In one example, the employee may have full individual policy control over timeout value 230 and the occupancy scheduling through the GUI 114. However, the employee may set the timeout value 230 at night (or unscheduled usage time) to the same value as the timeout value 230 at the daytime (or schedule usage time), because the employee prefers the longer timeout value 230. The employee may have little or no incentive to use a shorter timeout value 230 for some time periods, because the shorter timeout may be a potential annoyance to the employee.

In a second example, the administrator of the lighting system 100 may set the timeout values for scheduled and unscheduled usage times. Alternatively or in addition, the administrator of the lighting system 100 may set a maximum threshold for the timeout value 230 that other users, such as the employee, may not exceed. The GUI 114 may include an override button that allows a user to override the timeout value 230 for a predetermined amount of time, such as for the remainder of the day.

In a third example, the lighting controller 108 may “learn” an optimal timeout value for a particular segment of time during the unscheduled usage by identifying false-negatives in the motion trips 410. However, the lighting controller 108 may collect the motion trip data over a long period of time, thus making it difficult to respond quickly to an unusual usage situation. Because the lighting controller 108 is attempting to address an atypical situation, acting on data collected in real-time may improve the effectiveness of identifying the optimal timeout value.

In a fourth example, the lighting controller 108 may analyze the motion trips 410 collected in real-time. The lighting controller 108 may determine whether an atypical situation signature appears in the motion trips 410. For example, the lighting controller 108 may detect an atypical situation if over a predetermined time span during the unscheduled usage time, such as over a 30 minute time span at night, the lighting controller 108 identifies an unusually large number of false-negatives relative to other predetermined time spans. The lighting controller 108 may take aggressive action to increase the timeout value 230 for the next X hours, or for some other predetermined amount of time. In order to determine what constitutes an unusually large number of false-negatives, the lighting controller 108 may record the motion trips 410 for extended periods of time, such as days or weeks. The aggressive action may include increasing the timeout value 230 by a predetermined increment for each false-negative that is detected during the unscheduled usage time. Alternatively or in addition, the aggressive action may include increasing the timeout value 230 to a very large value, such as 30 minutes, in response to the first false-negative detected during the unscheduled usage time. Any other suitable mechanism that uses real-time data as the basis for setting the time out value 230 and that prioritizes the reduction of false-negatives over energy savings may be used.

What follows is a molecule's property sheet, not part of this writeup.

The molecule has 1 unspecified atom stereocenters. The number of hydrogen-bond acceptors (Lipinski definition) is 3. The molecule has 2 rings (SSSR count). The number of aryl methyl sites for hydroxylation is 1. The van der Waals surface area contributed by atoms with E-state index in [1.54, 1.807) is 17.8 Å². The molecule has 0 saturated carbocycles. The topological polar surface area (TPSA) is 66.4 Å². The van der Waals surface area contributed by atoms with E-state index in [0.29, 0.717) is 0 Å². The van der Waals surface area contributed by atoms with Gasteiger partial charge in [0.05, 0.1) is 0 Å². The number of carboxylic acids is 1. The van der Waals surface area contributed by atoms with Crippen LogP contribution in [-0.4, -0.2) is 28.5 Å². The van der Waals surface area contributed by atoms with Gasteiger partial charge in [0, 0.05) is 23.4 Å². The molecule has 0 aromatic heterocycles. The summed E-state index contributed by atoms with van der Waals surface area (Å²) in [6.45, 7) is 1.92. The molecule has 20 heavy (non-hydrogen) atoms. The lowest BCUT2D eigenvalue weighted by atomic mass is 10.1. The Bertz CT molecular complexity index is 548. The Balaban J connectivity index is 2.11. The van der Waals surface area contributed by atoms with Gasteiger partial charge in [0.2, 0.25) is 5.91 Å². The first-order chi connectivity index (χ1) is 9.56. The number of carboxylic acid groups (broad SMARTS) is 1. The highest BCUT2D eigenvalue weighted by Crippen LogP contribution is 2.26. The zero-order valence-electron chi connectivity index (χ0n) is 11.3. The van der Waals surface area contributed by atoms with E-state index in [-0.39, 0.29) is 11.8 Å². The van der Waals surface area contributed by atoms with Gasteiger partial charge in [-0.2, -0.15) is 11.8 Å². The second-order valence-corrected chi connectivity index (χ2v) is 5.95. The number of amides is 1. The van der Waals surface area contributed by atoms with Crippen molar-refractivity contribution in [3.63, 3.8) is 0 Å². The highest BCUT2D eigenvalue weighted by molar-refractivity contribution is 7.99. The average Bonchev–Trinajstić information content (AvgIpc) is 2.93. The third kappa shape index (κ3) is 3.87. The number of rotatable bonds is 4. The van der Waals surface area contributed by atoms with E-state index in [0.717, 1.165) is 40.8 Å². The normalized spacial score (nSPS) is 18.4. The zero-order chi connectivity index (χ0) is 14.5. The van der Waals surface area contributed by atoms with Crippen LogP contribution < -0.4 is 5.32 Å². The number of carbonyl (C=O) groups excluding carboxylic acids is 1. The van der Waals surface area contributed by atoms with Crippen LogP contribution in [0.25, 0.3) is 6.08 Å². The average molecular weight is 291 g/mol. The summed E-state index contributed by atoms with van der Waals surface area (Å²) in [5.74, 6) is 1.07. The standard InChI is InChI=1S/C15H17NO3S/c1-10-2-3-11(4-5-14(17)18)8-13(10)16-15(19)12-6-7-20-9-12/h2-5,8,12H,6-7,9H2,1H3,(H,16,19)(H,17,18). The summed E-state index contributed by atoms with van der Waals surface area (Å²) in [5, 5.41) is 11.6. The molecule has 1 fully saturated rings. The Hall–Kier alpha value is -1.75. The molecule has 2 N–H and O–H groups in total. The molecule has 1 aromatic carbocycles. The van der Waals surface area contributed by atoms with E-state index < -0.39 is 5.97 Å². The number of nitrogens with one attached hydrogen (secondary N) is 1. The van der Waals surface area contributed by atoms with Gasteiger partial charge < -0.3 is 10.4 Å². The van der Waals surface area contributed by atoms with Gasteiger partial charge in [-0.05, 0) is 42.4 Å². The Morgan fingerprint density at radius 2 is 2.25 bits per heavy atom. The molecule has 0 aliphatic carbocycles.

In a fifth example, the lighting controller 108 may make no distinction between typical and atypical data by adjusting the timeout value 230 based on the sensor data collected in the last few minutes or over some other relatively short period of time. For example, the lighting controller 108 may calculate a moving average of the false-negative rate based on the sensor data received recently, such as within the last ten minutes. Thus, the moving average of the false-negative rate puts more weight on recently received sensor data. Alternatively or in addition, the lighting controller 108 may determine the false-negative rate using any other suitable mechanism for weighting recently received sensor data more than sensor data received less recently. If the lighting controller 108 determines that false-negatives occurred in the last few minutes, then the lighting controller 108 determines whether the number of false-negatives in that period of time is acceptable or unacceptable, and adjusts the timeout value 230 accordingly. For example, the lighting controller 108 may determine that the frequency of the false-negatives is acceptable if the frequency of the false-negatives is less than the threshold false-negative rate. Accordingly, the lighting controller 108 may adjust the timeout value 230 in view of both the sensor data collected over days or weeks that may identify historical trends and the recently collected sensor data that may identify the atypical situation.